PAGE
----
The geodesic dome was developed by the American engineer and architect Richard Buckminster Fuller in the late 1940s. Geodesic domes are sphere-like structures consisting of a network of triangles which provide a self-balancing structural framework whilst using minimal materials. The word geodesic is Latin and means 'earth dividing'.
Geodesic domes are efficient structures in several ways:
They are based on a network of triangles which are very stable shapes. For example if a force is applied to the corner of a triangle, it will retain its form, whereas other shapes, such as rectangles will be distort. This means that geodesic dome buildings are strong and resistant to forces such as snow loading, earthquakes, wind, and so on.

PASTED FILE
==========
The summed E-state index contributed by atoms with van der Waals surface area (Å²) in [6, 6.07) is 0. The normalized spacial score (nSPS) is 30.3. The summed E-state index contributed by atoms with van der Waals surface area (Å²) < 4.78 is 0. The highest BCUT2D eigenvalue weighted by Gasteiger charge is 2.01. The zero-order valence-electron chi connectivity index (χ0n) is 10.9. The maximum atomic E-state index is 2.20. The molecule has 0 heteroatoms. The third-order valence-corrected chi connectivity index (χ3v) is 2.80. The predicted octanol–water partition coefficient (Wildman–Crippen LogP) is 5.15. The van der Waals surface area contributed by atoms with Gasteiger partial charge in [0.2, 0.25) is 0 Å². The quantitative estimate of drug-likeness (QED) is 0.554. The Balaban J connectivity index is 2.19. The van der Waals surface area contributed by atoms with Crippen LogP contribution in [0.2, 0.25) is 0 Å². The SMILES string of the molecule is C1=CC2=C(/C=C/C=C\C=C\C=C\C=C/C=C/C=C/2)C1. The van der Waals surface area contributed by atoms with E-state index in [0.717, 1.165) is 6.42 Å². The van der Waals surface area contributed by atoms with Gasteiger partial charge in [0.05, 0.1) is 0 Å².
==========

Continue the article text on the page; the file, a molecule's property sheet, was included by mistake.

The structural efficiency of geodesic domes means that they require less material than conventional buildings.
For the volume that they enclose, geodesic domes have a much smaller surface area than traditional 'box-shaped' buildings. This means there is a reduced area exposed to external temperature changes which means they can be less expensive to heat and cool.
The construction of geodesic domes can be very fast, and may not require the use of heavy equipment. This build ability can be further enhanced through the use of prefabricated components.